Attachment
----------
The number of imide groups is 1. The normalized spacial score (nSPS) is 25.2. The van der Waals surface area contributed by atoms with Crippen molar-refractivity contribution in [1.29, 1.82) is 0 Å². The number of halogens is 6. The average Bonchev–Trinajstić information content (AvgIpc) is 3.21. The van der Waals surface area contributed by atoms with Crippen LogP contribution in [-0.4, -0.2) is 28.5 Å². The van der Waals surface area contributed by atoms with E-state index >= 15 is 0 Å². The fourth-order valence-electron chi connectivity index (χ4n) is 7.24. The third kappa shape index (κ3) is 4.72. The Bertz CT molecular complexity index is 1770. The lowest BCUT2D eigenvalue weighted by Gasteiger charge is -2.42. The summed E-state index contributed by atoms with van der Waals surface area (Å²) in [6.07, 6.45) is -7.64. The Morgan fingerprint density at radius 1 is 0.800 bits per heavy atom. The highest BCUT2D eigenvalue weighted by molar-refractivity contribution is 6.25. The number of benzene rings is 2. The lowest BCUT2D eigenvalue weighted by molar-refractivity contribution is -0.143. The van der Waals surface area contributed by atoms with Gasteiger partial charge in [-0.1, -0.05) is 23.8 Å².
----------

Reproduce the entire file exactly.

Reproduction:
The number of imide groups is 1. The normalized spacial score (nSPS) is 25.2. The van der Waals surface area contributed by atoms with Crippen molar-refractivity contribution in [1.29, 1.82) is 0 Å². The number of halogens is 6. The average Bonchev–Trinajstić information content (AvgIpc) is 3.21. The van der Waals surface area contributed by atoms with Crippen LogP contribution in [-0.4, -0.2) is 28.5 Å². The van der Waals surface area contributed by atoms with E-state index >= 15 is 0 Å². The fourth-order valence-electron chi connectivity index (χ4n) is 7.24. The third kappa shape index (κ3) is 4.72. The Bertz CT molecular complexity index is 1770. The lowest BCUT2D eigenvalue weighted by Gasteiger charge is -2.42. The summed E-state index contributed by atoms with van der Waals surface area (Å²) in [6.07, 6.45) is -7.64. The Morgan fingerprint density at radius 1 is 0.800 bits per heavy atom. The highest BCUT2D eigenvalue weighted by molar-refractivity contribution is 6.25. The number of benzene rings is 2. The lowest BCUT2D eigenvalue weighted by molar-refractivity contribution is -0.143. The van der Waals surface area contributed by atoms with Gasteiger partial charge in [-0.1, -0.05) is 23.8 Å².